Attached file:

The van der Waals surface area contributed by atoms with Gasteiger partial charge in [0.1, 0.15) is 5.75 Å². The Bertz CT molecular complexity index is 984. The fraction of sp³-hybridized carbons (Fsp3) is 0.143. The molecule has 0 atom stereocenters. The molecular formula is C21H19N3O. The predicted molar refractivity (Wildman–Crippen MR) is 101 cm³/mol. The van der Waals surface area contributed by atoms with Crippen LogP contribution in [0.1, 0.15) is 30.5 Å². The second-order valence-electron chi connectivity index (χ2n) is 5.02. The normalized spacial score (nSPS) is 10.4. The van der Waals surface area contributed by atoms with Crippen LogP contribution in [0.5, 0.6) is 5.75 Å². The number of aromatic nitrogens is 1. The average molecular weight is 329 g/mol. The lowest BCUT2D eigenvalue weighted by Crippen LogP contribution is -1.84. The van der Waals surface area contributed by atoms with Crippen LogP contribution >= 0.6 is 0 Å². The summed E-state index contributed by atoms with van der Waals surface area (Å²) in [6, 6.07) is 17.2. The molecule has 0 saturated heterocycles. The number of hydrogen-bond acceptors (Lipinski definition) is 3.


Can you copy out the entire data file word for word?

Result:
The van der Waals surface area contributed by atoms with Gasteiger partial charge in [0.1, 0.15) is 5.75 Å². The Bertz CT molecular complexity index is 984. The fraction of sp³-hybridized carbons (Fsp3) is 0.143. The molecule has 0 atom stereocenters. The molecular formula is C21H19N3O. The predicted molar refractivity (Wildman–Crippen MR) is 101 cm³/mol. The van der Waals surface area contributed by atoms with Crippen LogP contribution in [0.1, 0.15) is 30.5 Å². The second-order valence-electron chi connectivity index (χ2n) is 5.02. The normalized spacial score (nSPS) is 10.4. The van der Waals surface area contributed by atoms with Crippen LogP contribution in [0.5, 0.6) is 5.75 Å². The number of aromatic nitrogens is 1. The average molecular weight is 329 g/mol. The lowest BCUT2D eigenvalue weighted by Crippen LogP contribution is -1.84. The van der Waals surface area contributed by atoms with Crippen LogP contribution >= 0.6 is 0 Å². The summed E-state index contributed by atoms with van der Waals surface area (Å²) in [6, 6.07) is 17.2. The molecule has 0 saturated heterocycles. The number of hydrogen-bond acceptors (Lipinski definition) is 3.